US veterans health supply chain comes under fire

Supply chain management system for multi-billion dollar US military veterans health programme blasted for being old, slow and ineffective

A multi-billion dollar supply chain management programme for US veterans has come under pressure to end, following claims it is out of date and poorly run.

The US government’s Department of Veterans Affairs (VA) oversees benefits and healthcare for military veterans. One of its subdivisions, the Veterans Health Administration, is America’s largest integrated healthcare system, serving 9 million enrolled veterans a year.

Key stakeholders at the VA asked US Veteran Affairs Secretary, Denis McDonough, to halt implementation of the programme after delivering a withering verdict on its impact to date. Latest reports suggest the request has now been accepted.

Deployment of the Defense Medical Logistics Standard Support (DMLSS) system began in 2019, as part of a 15-year roll out across all veteran health facilities, despite the tool being more than two decades old at the time.

US vets health system 'failed supply chain'

A letter to McDonough from the chairman and ranking members of the House and Senate Veterans Affairs Committees claimed the system not only failed to deliver improvement to supply chain management at its pilot site, near Chicago, Illinois, but did not even meet basic needs.

The letter said: “Evidence now indicates DMLSS is incapable of meeting the majority of VA’s supply chain management requirements.” It added that in the committees’ view, “DMLSS would be more expensive than other, potentially more capable systems”.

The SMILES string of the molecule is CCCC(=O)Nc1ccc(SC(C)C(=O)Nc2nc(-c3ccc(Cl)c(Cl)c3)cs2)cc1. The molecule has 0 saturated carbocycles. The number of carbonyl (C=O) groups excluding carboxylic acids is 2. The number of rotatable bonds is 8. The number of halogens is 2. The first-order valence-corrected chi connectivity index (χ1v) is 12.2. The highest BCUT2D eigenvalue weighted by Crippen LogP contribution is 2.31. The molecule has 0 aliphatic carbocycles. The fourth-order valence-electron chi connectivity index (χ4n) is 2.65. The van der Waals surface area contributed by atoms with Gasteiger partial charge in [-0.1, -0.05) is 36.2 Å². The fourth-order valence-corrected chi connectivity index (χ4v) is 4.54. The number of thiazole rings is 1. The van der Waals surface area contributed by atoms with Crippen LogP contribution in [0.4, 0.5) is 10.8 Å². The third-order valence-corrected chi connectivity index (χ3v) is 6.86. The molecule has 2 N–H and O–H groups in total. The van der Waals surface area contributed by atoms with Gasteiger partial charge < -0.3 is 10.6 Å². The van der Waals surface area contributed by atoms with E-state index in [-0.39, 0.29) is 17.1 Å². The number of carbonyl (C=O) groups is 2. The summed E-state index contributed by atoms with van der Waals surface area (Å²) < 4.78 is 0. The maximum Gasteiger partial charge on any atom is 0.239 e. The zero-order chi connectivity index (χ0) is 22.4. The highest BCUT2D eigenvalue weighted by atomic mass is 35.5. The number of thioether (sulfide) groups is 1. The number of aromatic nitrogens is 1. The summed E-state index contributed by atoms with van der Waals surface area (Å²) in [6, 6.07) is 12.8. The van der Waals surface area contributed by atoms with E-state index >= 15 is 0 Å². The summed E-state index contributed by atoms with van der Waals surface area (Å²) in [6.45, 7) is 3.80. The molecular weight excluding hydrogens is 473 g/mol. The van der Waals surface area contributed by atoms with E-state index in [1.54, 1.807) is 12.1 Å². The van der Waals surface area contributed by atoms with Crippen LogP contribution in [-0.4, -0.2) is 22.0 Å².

The letter followed a report from last November by the VA's Office of Inspector General (OIG), which found “the DMLSS system did not meet 44% of the high-priority business requirements identified by staff as essential to successful operations”.

The letter also stated concerns about the “serious cost considerations” of the project, as full deployment of the system was estimated at $2.2bn over 15 years, yet the $176m spent to date was made without a “real assessment” of its ROI and without any value created. 

The letter demands not only that DMLSS is replaced, but that Congress is consulted before decisions are made regarding a new system.

Scrap system 'for logistics boost'

In response, US news sources reported that VA chief information officer and assistant secretary for information and technology Kurt DelBene will ensure the agency explores “other options”.

DelBene has only been in position for one month, but during a House Committee on Veterans’ Affairs hearing he said he was “excited” about improving the delivery of services to veterans.

By examining DMLSS, DelBene said the VA had an opportunity “to be state-of-the-art in terms of how we manage our supply chain”.

He added: “A lot of discussion has happened within the VA on this question of what our supply chain strategy should be, and what role DMLSS plays in that. We’re also looking at other commercial solutions that might be available, and we want to make sure that we make the right choice there, because it is such a critical decision.”

While the OIG had criticised the project’s lack of measures and internal programme controls or oversight, it also noted the VA Logistics Redesign programme office, which oversees the DMLSS implementation, has had six separate programme managers in the past two years.


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